Frej and the various scholars who authored essays in Maya Ruins Revisited don’t talk much about human sacrifice–I can’t remember any mention of it at all, in fact. This is perfectly natural. Anyone who devotes their lives to the rich history of the Mayans must get a little weary of the singular focus of many readers on the dark caricature of human sacrifice.
I get it, I do. But look again at the temple in the photographs.
Earlier I made the case that Maya Ruins Revisited isn’t a “before and after” book, that time wasn’t the subject matter, the reason for placing Frej’s modern photographs next to Maler’s 1800s images. Then I turned around and offered several examples from the book talking about the differences (due to time) between the paired images.
Despite that, I still insist that the feeling of the book, the experience of the images, and I think the intent of the pairing in the first place, isn’t to explore time per se but more to augment Maler’s images with Frej’s. A better word than “augment” might be to say that Frej’s image’s extend Maler’s.
Why were all of these buildings built here in the first place? Why are the ruins of the structures still here all this time later? The answers are suggested by Tomás Gallareta Negrón in his preface–the buildings were built mostly during a boom in the population starting around 250 A.D. and running for about six or seven hundred years whereupon they were rapidly abandoned, probably due to drought. Later, when the Spanish had conquered the land, locals were encouraged to settle near the towns, near the Church and the fresh, reliable water. The structures survived due to the durable limestone of their construction and their generally high-quality workmanship.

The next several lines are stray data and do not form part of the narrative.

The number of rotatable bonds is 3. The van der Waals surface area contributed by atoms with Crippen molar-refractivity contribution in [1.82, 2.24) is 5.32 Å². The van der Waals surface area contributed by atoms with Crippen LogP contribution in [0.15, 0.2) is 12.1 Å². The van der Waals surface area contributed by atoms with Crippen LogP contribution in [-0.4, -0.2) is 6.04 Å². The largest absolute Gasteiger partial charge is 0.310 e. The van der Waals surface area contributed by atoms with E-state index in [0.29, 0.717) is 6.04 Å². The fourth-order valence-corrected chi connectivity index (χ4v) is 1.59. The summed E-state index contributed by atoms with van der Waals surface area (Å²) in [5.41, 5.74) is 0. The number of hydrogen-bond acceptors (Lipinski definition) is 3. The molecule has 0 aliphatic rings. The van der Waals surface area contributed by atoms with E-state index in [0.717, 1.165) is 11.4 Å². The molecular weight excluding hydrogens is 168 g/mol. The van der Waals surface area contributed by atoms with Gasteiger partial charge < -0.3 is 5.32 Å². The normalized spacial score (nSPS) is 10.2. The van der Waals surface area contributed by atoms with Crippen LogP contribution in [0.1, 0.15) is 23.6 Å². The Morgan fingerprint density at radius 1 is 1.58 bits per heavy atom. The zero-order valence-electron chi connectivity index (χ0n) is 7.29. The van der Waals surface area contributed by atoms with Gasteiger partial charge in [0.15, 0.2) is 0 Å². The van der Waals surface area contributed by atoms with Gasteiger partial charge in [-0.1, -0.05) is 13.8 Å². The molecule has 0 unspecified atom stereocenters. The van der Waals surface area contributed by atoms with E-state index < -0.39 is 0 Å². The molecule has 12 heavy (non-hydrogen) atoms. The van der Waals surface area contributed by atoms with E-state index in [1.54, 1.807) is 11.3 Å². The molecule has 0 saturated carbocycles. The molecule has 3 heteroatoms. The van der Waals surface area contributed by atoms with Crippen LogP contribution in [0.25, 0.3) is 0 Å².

But why am I here? Why is an artist with no training in architecture or archeology (although with a curiosity about most everything) here, why am I looking at and, indeed, reviewing this book?
Some of the attraction is no doubt a sort of nostalgia for a lost world. Not the lost world of the Maya but the lost world of the landscape photographer.
Not too many years ago you could imagine traveling to some place on the planet and discovering a new Yosemite, so to speak, some place of natural beauty or geologic astonishment that hadn’t already been photographed to the point where any new photograph you made would largely be in reaction to these earlier photographs.